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Very specific watch winder question?

  1. pnwyankee

    pnwyankee Jan 16, 2020 11:34am

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    I am certain this has been discussed before I became a member of this forum, and yes, I did do an all forums search, and I even read the linked gear patrol article on the subject.
    I hope my question is specific enough that it won't be considered laziness on my part to ask.
    Here are the givens.....
    I have rapidly acquired over 20 watches, mostly vintage, and I get to wear a watch a couple of times a week
    Some watches will make it onto my wrist once every 3 months, some not at all
    I am aware of the service history of about 1/3 of the watches I own
    I will probably be lax about providing regular service for any of these watches
    I currently do not own a watch winder
    I have a credit from an online retailer for a $300 Tissot I decided to return too late to get a refund
    Therefore I can pick up a WOLF Cub single winder virtually for free

    Would it make sense to get the single winder and each day put one of my watches on it for a day and in that fashion cycle through my collection every 20/30 days?
    Or, as I some have expressed here, does a winder actually do more harm than good?

    Thanks.
     
  2. MCC

    MCC Jan 16, 2020 1:32pm

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    I have an Orbita single watch winder that I used to use to keep a complicated watch on to save me having to re set the time, day, date month, moonphase etc. I have not used it at all for about 3 years because actually winding and re setting a watch takes little effort while it seems logical to me that keeping it running all the time will shorten the service intervals.

    So unless you have a super complicated watch that you use sporadically in rotation, I wouldn't bother. Look for another watch to put your credit towards :)
     
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  3. Evitzee

    Evitzee Jan 16, 2020 1:36pm

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    That's way too much work for the little, if any, advantage of using a watch winder. Just use the watches in rotation as they come around, no need to 'exercise' them while they sit idle. And if they are vintage watches how many of them are automatics? Putting a manual watch on a winder does nothing.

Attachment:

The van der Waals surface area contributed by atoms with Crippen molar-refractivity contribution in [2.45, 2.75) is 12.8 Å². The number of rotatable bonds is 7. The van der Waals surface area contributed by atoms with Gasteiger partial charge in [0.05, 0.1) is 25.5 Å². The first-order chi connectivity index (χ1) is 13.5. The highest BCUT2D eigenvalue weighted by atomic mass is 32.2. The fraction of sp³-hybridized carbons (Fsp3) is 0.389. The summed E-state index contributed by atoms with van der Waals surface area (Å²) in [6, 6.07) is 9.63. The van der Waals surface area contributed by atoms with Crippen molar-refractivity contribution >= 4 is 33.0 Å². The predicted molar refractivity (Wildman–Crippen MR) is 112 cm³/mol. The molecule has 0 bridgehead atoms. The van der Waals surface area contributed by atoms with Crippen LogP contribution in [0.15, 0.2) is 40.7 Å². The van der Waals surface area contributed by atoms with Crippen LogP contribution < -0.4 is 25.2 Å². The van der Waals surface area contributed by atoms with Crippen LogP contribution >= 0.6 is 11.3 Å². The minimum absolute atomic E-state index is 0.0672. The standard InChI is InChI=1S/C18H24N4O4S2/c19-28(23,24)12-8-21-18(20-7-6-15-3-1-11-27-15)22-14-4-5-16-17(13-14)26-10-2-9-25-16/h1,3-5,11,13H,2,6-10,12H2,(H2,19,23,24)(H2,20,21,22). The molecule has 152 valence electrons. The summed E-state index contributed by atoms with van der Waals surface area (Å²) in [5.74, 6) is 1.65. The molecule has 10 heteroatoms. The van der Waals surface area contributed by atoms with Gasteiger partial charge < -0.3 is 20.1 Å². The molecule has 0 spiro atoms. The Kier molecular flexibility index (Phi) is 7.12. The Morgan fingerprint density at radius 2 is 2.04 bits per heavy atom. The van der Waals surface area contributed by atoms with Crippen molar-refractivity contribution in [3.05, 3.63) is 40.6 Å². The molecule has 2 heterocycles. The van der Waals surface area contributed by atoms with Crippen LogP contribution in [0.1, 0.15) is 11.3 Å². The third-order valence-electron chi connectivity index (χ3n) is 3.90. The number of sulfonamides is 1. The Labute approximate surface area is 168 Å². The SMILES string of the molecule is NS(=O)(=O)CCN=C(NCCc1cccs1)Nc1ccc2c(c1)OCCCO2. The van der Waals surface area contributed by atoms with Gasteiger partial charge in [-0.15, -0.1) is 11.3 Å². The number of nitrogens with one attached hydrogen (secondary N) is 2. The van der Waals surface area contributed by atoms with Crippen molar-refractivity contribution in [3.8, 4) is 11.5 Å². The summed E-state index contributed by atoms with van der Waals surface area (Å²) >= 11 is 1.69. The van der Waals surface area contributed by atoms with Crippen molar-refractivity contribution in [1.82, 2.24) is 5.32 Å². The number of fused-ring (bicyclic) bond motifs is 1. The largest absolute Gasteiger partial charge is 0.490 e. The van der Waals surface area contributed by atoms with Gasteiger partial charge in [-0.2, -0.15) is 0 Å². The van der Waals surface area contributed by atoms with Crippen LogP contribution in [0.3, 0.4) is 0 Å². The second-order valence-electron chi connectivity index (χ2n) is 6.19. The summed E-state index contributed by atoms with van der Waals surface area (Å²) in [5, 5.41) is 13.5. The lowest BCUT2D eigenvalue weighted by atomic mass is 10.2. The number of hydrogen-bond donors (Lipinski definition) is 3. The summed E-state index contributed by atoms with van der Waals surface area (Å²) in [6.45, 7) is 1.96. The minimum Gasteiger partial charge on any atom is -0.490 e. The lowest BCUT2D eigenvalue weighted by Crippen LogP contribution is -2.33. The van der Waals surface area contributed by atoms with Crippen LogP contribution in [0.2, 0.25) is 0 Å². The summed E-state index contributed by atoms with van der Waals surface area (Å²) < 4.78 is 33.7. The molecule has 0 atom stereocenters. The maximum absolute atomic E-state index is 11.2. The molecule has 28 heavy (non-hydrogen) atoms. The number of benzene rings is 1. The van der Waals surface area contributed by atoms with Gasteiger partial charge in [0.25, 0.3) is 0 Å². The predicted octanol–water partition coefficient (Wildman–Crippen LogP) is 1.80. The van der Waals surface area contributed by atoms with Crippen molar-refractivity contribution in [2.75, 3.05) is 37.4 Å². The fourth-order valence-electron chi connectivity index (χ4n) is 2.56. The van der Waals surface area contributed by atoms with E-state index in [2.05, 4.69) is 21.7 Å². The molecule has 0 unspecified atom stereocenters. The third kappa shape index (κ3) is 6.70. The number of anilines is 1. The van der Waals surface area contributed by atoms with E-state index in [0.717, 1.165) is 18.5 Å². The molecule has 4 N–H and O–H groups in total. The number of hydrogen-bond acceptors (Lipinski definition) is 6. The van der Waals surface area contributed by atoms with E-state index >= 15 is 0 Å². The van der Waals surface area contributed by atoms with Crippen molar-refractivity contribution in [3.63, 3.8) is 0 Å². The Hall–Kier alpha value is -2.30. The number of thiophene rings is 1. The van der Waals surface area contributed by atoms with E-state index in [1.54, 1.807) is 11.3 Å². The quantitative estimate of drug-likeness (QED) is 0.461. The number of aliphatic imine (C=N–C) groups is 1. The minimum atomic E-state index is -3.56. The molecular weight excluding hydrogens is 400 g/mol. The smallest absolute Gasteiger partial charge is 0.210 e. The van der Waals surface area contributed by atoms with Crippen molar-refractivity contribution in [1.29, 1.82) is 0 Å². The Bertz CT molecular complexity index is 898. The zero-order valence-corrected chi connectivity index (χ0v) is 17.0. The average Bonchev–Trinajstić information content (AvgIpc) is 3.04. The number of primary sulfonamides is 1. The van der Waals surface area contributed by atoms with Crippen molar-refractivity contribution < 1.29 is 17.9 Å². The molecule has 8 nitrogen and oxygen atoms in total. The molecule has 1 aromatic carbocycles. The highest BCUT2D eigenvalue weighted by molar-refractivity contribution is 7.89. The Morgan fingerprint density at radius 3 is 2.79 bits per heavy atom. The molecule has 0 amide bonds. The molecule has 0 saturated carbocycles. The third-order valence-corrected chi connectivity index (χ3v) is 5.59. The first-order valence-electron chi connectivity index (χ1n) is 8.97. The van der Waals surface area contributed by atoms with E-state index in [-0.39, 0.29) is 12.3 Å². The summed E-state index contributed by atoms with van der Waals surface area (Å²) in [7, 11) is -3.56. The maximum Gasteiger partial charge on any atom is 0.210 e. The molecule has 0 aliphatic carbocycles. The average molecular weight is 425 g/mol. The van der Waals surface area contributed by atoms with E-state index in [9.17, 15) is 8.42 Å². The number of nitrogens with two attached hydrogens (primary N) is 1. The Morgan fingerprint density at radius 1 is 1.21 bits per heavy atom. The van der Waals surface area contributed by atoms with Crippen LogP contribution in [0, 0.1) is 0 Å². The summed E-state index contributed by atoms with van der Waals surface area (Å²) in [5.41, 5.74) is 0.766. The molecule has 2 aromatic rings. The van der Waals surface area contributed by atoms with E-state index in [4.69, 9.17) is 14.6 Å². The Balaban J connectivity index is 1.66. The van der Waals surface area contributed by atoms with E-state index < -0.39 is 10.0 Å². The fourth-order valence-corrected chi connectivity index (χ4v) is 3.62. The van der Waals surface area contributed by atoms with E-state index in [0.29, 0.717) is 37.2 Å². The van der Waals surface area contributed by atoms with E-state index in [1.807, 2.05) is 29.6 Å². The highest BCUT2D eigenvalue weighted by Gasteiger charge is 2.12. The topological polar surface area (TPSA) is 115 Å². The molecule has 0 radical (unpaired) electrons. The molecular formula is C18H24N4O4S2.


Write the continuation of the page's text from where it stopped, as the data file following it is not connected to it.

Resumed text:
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  4. Dan S

    Dan S Jan 16, 2020 2:14pm

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    The only advantage I see would be if you're planning to wear a particular watch again in a few days. Then putting it on the winder would save you the trouble of winding and setting the time/date.
     
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  5. Larry S

    Larry S Color Commentator for the Hyperbole. Jan 16, 2020 3:00pm

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    I enjoy setting my watches.
     
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  6. ExpiredWatchdog

    ExpiredWatchdog Jan 16, 2020 8:28pm

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    I used to be in the no winder camp, but I got a Wolf Heritage thrown in with the purchase of two Rolexes. My first thought was "This will be great for my wife as this is her first automatic". I wasn't happy with the lack of TPD adjustment so I bought her a Wolf 4.1 Modular. The Heritage sat around unused for a while.

    I like to wear a TAG diver as a weekend beater and discovered that if I keep in on the winder during the week, then my workday watch on it during the weekend, I never have to hack either.

    This works well because I wear my weekday watch for maybe a month before rotation.

    So from that standpoint, a winder has been good.
     
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  7. SeanO

    SeanO Jan 16, 2020 11:34pm

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    you should consider winders like wine racks.

    same ego thingy.
     
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  8. Professor

    Professor Jan 17, 2020 12:10am

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    Seems to me that a tilting table would give a more natural movement for a self winder. A cam surface under a rotating table or a linkage to simply raise and lower each corner in turn.
    I think keeping a watch wound and running should contribute to day to day accuracy, but if the watch already gains or loses more than a second or two per day you'll have to reset it sooner or later anyway.
    My best running watches may gain or lose only a few seconds per day but I've found I can get them back into time without resetting by using positional error.
    One ( my Midland 25 jewel self winder) loses around four seconds during the day but when left dial up on a shelf over night regains those seconds. Another (a cheap Indian refurb that is unnaturally accurate) , gains around one second every five days. Leaving it crown up, the band wrapped around a vitamin bottle, it will go back to dead on in about three hours. Couldn't do that if these were on a winder.
     
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  9. pnwyankee

    pnwyankee Jan 17, 2020 5:17pm

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    Thanks to all for the response.